• Kelsey Erwin

Happy Pride Month!

Each June, we celebrate LGBTQ+ Pride Month, a time to uplift the LGBTQ+ community and recognize the continued struggle for equity. LGBTQ+ survivors sometimes experience domestic violence differently than non-LGBTQ+ survivors, and they may have additional barriers to overcome when seeking help. A common misconception is that abuse does not happen in LGBTQ+ intimate partnerships. However, the National Intimate Partner Sexual Violence Survey reveals that LBGTQ+ people experience domestic abuse at the same rate or higher than non-LGBTQ+ people. This myth creates and perpetuates stigma for LGBTQ+ survivors, making it easier for abusers to maintain control and keep survivors from seeking help.


When LGBTQ+ people experience domestic violence, they are impacted by both the abuse and homophobia, transphobia, and/or biphobia. This may lead to:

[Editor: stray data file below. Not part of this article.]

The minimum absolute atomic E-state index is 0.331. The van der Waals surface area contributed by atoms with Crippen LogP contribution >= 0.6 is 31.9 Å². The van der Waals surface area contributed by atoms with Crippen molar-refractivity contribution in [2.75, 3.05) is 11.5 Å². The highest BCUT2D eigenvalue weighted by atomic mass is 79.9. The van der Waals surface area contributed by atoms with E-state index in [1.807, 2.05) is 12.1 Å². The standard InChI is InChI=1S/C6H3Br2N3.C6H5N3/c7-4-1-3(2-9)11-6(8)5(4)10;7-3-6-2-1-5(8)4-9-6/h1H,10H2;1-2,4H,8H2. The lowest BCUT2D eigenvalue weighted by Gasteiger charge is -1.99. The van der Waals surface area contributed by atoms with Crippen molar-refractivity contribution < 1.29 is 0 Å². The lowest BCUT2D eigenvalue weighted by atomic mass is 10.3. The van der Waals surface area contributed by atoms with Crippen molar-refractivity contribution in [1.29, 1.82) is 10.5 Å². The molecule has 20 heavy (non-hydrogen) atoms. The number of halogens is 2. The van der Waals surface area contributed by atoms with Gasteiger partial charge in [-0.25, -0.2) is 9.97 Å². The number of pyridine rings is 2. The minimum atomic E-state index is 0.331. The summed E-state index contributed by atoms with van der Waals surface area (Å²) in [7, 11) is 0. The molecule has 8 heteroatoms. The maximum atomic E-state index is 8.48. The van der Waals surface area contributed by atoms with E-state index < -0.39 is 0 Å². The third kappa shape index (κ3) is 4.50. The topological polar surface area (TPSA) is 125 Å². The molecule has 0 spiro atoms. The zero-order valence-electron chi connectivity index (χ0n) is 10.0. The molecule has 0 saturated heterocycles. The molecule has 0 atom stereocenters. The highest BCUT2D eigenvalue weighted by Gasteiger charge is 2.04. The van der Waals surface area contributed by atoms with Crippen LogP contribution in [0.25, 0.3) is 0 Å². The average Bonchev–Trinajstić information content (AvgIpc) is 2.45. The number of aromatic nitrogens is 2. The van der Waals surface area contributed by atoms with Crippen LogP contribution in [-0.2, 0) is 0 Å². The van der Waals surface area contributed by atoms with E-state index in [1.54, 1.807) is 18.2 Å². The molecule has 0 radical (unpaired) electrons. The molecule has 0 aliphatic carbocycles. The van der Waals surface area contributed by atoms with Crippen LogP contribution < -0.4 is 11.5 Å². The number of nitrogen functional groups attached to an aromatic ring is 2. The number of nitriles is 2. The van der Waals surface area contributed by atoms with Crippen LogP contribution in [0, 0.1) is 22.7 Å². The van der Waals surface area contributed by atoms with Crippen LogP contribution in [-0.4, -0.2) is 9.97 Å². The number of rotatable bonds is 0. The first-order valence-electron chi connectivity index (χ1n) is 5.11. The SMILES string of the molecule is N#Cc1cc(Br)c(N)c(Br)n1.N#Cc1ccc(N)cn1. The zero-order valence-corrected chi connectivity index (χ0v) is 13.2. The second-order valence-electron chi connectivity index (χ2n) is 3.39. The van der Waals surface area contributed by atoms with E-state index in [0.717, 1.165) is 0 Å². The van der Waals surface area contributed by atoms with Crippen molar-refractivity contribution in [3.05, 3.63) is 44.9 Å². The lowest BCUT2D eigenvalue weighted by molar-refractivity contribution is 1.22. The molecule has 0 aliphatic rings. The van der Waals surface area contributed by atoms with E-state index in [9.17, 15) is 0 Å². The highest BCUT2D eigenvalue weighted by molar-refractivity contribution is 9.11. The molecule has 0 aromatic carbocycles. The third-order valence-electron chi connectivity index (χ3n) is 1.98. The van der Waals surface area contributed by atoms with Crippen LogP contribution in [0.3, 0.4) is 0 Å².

• Fear of having to “out” oneself

  • Fear of seeking help due to previous or historical negative experiences

  • Experiences with service providers who lack inclusive training

  • Lack of familiarity with LBGTQ+-specific resources, if available

Additionally, LGBTQ+ people are sometimes hesitant to come forward because they fear fueling negative perspectives of the community. It is important to note that abuse is never the fault of the victim, and abusive LGBTQ+ relationships are not reflective of all LBGTQ+ relationships. Further, LGBTQ+ people are not responsible for homophobia, transphobia, or biphobia.


At Sojourner, we know everyone deserves to be safe in their homes and relationships. This month and every month, we work hard to be inclusive and responsive to the needs of the many different people who access Sojourner’s free and confidential services. As an ally, you can offer support by learning about the LGBTQ+ community, advocating publicly and privately for equal rights, and dispelling myths about who could be a victim of domestic violence.


If you or someone you know are part of the LGBTQ+ community and experience harm, help is available. Reach out to our 24/7 Crisis Line at 952-933-7422 for free and confidential support. To learn more about national organizations that also serve LGBTQ+ survivors of domestic violence, check out this list.



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